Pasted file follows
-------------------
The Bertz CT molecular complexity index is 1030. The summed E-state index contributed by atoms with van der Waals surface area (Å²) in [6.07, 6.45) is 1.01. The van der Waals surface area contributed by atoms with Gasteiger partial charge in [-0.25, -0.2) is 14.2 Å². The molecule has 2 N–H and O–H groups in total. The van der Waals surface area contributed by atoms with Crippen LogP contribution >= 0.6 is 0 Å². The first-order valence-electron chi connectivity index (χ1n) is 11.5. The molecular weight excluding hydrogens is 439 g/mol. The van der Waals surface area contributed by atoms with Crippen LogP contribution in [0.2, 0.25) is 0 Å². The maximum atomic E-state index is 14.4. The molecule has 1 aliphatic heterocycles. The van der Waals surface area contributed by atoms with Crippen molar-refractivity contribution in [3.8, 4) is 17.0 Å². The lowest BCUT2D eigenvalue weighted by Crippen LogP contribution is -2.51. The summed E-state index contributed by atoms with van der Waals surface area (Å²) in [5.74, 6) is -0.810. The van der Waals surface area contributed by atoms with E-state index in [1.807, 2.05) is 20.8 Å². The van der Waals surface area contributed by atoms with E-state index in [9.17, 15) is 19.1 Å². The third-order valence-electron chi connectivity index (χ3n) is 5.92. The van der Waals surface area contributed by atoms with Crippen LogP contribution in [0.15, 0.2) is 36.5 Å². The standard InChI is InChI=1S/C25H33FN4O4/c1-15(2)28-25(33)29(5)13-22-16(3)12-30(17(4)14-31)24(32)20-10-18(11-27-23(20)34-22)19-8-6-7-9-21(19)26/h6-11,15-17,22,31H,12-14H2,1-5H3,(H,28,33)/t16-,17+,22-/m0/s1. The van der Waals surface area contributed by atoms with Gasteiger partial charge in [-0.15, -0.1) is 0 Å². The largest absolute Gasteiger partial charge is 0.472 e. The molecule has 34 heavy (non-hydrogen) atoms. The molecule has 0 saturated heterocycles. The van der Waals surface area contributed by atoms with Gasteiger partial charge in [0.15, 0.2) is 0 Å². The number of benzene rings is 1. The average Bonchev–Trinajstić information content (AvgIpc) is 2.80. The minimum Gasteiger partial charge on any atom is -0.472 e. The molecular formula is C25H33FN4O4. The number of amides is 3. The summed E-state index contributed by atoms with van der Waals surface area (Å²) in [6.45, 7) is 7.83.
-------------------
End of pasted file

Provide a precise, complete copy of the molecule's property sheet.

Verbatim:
The Bertz CT molecular complexity index is 1030. The summed E-state index contributed by atoms with van der Waals surface area (Å²) in [6.07, 6.45) is 1.01. The van der Waals surface area contributed by atoms with Gasteiger partial charge in [-0.25, -0.2) is 14.2 Å². The molecule has 2 N–H and O–H groups in total. The van der Waals surface area contributed by atoms with Crippen LogP contribution >= 0.6 is 0 Å². The first-order valence-electron chi connectivity index (χ1n) is 11.5. The molecular weight excluding hydrogens is 439 g/mol. The van der Waals surface area contributed by atoms with Crippen LogP contribution in [0.2, 0.25) is 0 Å². The maximum atomic E-state index is 14.4. The molecule has 1 aliphatic heterocycles. The van der Waals surface area contributed by atoms with Crippen molar-refractivity contribution in [3.8, 4) is 17.0 Å². The lowest BCUT2D eigenvalue weighted by Crippen LogP contribution is -2.51. The summed E-state index contributed by atoms with van der Waals surface area (Å²) in [5.74, 6) is -0.810. The van der Waals surface area contributed by atoms with E-state index in [1.807, 2.05) is 20.8 Å². The van der Waals surface area contributed by atoms with E-state index in [9.17, 15) is 19.1 Å². The third-order valence-electron chi connectivity index (χ3n) is 5.92. The van der Waals surface area contributed by atoms with Crippen LogP contribution in [0.15, 0.2) is 36.5 Å². The standard InChI is InChI=1S/C25H33FN4O4/c1-15(2)28-25(33)29(5)13-22-16(3)12-30(17(4)14-31)24(32)20-10-18(11-27-23(20)34-22)19-8-6-7-9-21(19)26/h6-11,15-17,22,31H,12-14H2,1-5H3,(H,28,33)/t16-,17+,22-/m0/s1. The van der Waals surface area contributed by atoms with Gasteiger partial charge in [-0.15, -0.1) is 0 Å². The largest absolute Gasteiger partial charge is 0.472 e. The molecule has 34 heavy (non-hydrogen) atoms. The molecule has 0 saturated heterocycles. The van der Waals surface area contributed by atoms with Gasteiger partial charge in [0.15, 0.2) is 0 Å². The number of benzene rings is 1. The average Bonchev–Trinajstić information content (AvgIpc) is 2.80. The minimum Gasteiger partial charge on any atom is -0.472 e. The molecular formula is C25H33FN4O4. The number of amides is 3. The summed E-state index contributed by atoms with van der Waals surface area (Å²) in [6.45, 7) is 7.83.